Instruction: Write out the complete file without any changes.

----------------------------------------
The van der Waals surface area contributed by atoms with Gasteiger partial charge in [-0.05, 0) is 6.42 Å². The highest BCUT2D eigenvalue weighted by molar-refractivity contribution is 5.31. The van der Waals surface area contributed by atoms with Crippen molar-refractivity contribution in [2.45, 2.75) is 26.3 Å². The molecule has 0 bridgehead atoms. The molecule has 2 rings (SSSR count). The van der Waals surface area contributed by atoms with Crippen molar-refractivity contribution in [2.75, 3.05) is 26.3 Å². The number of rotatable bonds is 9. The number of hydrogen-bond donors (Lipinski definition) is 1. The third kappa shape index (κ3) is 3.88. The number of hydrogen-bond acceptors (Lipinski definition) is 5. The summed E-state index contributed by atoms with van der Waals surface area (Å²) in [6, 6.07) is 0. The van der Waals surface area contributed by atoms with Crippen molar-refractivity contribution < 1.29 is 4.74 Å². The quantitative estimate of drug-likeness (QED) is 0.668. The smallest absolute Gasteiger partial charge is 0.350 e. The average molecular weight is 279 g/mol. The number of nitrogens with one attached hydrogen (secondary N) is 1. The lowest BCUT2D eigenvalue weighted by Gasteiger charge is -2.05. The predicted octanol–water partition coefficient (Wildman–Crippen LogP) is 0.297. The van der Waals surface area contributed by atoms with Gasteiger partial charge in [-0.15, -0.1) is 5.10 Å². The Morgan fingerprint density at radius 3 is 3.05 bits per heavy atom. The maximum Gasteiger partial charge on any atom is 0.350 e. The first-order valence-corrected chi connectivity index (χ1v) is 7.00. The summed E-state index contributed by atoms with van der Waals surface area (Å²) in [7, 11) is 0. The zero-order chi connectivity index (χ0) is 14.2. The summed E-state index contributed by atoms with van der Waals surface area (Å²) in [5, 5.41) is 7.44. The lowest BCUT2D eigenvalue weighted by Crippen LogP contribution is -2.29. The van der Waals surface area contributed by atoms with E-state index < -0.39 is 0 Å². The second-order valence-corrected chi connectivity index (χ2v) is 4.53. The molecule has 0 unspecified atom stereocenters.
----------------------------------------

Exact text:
The van der Waals surface area contributed by atoms with Gasteiger partial charge in [-0.05, 0) is 6.42 Å². The highest BCUT2D eigenvalue weighted by molar-refractivity contribution is 5.31. The van der Waals surface area contributed by atoms with Crippen molar-refractivity contribution in [2.45, 2.75) is 26.3 Å². The molecule has 0 bridgehead atoms. The molecule has 2 rings (SSSR count). The van der Waals surface area contributed by atoms with Crippen molar-refractivity contribution in [2.75, 3.05) is 26.3 Å². The number of rotatable bonds is 9. The number of hydrogen-bond donors (Lipinski definition) is 1. The third kappa shape index (κ3) is 3.88. The number of hydrogen-bond acceptors (Lipinski definition) is 5. The summed E-state index contributed by atoms with van der Waals surface area (Å²) in [6, 6.07) is 0. The van der Waals surface area contributed by atoms with Crippen molar-refractivity contribution < 1.29 is 4.74 Å². The quantitative estimate of drug-likeness (QED) is 0.668. The smallest absolute Gasteiger partial charge is 0.350 e. The average molecular weight is 279 g/mol. The number of nitrogens with one attached hydrogen (secondary N) is 1. The lowest BCUT2D eigenvalue weighted by Gasteiger charge is -2.05. The predicted octanol–water partition coefficient (Wildman–Crippen LogP) is 0.297. The van der Waals surface area contributed by atoms with Gasteiger partial charge in [-0.15, -0.1) is 5.10 Å². The Morgan fingerprint density at radius 3 is 3.05 bits per heavy atom. The maximum Gasteiger partial charge on any atom is 0.350 e. The first-order valence-corrected chi connectivity index (χ1v) is 7.00. The summed E-state index contributed by atoms with van der Waals surface area (Å²) in [7, 11) is 0. The zero-order chi connectivity index (χ0) is 14.2. The summed E-state index contributed by atoms with van der Waals surface area (Å²) in [5, 5.41) is 7.44. The lowest BCUT2D eigenvalue weighted by Crippen LogP contribution is -2.29. The van der Waals surface area contributed by atoms with E-state index < -0.39 is 0 Å². The second-order valence-corrected chi connectivity index (χ2v) is 4.53. The molecule has 0 unspecified atom stereocenters.